One of the ways you can begin to at least notice your perspective is to start asking yourself powerful questions about your opinions and choices. Try questions such as:
- why do I think/feel this way?
- where did I learn how to think/feel this way?
- who else do I know who thinks/feels this way?
- what would my life look like if I thought/felt the exact opposite way?
- why do people who think/feel differently than this think/feel the way they do?
- how do people opposing how I am thinking/feeling right now think/feel?
To try what it feels like to change your perspective, it can be fun and illuminating to practise seeing life as someone (or something) else entirely. For example, think of three people or characters, dead or alive (or fictional), who you admire or are fascinated by. Then try to see a problem you have through their eyes.
So if you have to go to a party where you are convinced nobody likes you, you could imagine how the Queen might handle it (she’d act as if you were all honoured to know her at all). Or how a Ghandi would handle it (he’s be kind to everyone, speak his truth, and not worry at all what they think). This exercise even works if you get a bit silly; what would Mickey Mouse do? He’d probably have a great time, flirting and dancing and getting into mischief.
The point is to see how many options you actually have for seeing a situation, and how many choices you also have for how you handle a situation.
But I like the perspective I have. Why should I change it?
There is nothing wrong with keeping your perspective if you feel it has led you to create a life in which you are truly content.
Even so, it pays to learn how to at least try shifting your perspective, as this leads to the following:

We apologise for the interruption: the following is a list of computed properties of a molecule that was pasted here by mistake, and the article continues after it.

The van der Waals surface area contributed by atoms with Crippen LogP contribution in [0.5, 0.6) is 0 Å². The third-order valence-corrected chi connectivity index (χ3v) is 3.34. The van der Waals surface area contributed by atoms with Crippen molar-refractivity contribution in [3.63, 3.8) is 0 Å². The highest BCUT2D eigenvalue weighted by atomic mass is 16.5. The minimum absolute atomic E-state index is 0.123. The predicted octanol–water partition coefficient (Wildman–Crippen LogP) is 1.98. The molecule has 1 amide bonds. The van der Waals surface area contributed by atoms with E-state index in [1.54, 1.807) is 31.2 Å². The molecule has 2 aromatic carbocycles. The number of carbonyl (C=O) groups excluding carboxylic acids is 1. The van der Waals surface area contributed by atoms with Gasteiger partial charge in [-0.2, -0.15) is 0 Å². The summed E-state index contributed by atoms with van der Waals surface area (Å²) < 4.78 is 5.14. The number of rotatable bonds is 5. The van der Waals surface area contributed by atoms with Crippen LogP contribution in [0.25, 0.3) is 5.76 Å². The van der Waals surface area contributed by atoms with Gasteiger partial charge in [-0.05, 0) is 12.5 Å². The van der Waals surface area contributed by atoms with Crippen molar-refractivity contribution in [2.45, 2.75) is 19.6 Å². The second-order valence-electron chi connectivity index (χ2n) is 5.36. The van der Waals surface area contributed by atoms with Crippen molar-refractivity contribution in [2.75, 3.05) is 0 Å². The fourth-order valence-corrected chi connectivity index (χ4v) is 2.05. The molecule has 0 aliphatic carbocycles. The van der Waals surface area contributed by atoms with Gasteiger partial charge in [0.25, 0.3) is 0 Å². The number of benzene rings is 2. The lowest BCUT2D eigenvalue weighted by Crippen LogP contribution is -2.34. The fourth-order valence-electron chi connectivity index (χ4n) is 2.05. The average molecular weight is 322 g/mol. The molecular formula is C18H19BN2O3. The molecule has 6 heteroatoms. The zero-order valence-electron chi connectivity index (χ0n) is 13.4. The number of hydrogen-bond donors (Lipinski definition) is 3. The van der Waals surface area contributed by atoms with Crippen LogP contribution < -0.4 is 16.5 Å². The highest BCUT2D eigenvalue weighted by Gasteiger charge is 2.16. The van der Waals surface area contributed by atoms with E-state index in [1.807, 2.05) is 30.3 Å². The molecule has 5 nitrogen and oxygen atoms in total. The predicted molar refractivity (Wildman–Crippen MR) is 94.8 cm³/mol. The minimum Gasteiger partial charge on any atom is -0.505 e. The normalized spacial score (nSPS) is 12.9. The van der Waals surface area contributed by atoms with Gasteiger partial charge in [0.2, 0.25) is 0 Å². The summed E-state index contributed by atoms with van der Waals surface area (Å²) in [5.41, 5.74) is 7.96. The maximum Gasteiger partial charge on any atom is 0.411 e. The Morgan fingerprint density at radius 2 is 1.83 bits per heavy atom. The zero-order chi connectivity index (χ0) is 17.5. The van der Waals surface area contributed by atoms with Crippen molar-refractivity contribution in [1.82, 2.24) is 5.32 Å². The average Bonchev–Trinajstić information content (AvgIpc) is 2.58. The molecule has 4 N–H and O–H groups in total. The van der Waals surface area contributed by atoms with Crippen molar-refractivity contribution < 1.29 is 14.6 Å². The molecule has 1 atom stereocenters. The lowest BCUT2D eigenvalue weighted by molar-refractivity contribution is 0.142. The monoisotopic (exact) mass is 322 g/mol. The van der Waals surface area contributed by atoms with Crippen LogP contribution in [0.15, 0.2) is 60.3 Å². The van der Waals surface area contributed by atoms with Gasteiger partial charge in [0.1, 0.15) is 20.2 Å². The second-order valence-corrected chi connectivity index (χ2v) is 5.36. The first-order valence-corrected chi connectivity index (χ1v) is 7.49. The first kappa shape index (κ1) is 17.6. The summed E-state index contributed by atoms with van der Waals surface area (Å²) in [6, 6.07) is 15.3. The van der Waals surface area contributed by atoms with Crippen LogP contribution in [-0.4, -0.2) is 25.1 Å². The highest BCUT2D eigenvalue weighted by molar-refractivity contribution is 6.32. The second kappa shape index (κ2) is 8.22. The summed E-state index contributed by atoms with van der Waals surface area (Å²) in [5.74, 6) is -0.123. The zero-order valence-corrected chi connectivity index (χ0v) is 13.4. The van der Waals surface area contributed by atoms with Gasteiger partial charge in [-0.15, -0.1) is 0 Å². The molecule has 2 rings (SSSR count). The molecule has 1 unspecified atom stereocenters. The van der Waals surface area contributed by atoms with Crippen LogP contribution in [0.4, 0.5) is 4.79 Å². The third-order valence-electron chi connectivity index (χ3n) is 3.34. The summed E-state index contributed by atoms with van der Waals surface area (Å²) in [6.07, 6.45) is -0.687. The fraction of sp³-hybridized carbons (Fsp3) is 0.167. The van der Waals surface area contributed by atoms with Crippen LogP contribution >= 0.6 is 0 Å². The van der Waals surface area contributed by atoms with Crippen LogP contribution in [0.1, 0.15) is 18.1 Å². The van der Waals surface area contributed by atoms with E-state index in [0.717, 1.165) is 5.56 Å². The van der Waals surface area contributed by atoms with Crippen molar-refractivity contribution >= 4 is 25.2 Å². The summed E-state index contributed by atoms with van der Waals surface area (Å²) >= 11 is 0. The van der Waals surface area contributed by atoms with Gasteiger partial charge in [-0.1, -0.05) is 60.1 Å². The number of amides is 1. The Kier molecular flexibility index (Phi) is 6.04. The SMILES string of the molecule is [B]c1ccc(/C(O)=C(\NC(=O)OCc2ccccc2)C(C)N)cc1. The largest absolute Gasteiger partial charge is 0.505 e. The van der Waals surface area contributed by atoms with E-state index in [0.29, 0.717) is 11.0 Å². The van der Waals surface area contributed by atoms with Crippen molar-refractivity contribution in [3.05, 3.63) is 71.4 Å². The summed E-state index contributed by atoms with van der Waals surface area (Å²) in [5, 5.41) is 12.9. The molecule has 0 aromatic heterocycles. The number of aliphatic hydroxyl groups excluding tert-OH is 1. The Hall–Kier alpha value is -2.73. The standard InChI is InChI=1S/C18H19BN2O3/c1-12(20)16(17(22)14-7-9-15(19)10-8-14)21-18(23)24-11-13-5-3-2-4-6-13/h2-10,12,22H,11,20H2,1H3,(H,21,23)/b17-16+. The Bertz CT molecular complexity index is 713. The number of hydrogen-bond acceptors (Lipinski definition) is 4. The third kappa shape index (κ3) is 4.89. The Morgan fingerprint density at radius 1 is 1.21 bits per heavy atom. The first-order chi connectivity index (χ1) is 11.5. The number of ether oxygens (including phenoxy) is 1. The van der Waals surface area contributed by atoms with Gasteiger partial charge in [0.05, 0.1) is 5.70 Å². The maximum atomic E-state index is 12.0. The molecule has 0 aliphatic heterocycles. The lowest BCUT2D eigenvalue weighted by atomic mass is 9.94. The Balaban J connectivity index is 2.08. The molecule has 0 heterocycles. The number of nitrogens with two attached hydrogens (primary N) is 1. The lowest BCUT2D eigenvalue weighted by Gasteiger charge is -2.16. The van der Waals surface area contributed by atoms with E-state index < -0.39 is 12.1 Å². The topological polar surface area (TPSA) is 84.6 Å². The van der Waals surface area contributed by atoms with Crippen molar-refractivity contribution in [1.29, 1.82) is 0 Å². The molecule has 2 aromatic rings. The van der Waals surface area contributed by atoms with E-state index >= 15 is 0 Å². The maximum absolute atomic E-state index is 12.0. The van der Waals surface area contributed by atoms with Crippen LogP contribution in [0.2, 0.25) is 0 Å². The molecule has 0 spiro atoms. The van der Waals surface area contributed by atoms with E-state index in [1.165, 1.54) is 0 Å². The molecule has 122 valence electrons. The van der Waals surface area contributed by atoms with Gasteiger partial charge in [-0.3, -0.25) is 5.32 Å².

- A greater ability to understand others
- stronger relationships with friends and partners
- get along with colleagues better at work
- more able to stay calm when others challenge you with their viewpoint
Furthermore, if you don’t question your perspective, you’ll never know if it’s actually yours at all. Often, we grow up with the perspective of our parents or guardians and without realising it continue to live our life as an adult from their viewpoint. Or, we might be so heavily influenced by long-term friends, or so intent on co-dependently pleasing a partner, we again are living out their viewpoint and assuming it is our own.
What if I find it too hard to change my perspective?
Sometimes it can be too hard to see what is our perspective by ourselves. We are too mired in our need to please all those around us we might just have no idea if the way we see things is our perspective or not, or just be sure of our perspective in some parts of our life but not in others. A life coach will be versed with tools to help you gain clarity.
If trying to see your perspective causes anxiety, makes you have feelings of helplessness, or a sense that you have no real self to speak of, it’s wise to seek the assistance of a counsellor or psychotherapist. Having the courage to learn who we are and begin to live from our own choices can be a real learning curve, and a professional can create a safe, non-judgemental and supportive place for you to try on new ways of seeing your world and yourself, as well as help you find strategies to live from a new perspective that leads you in the direction of a life that works for you.
Has changing your perspective worked for you or improved your moods? Share your story and tips below and start the conversation.
Photos by Andrew E. Larsen, Let Ideas Compete, Chris Isherwood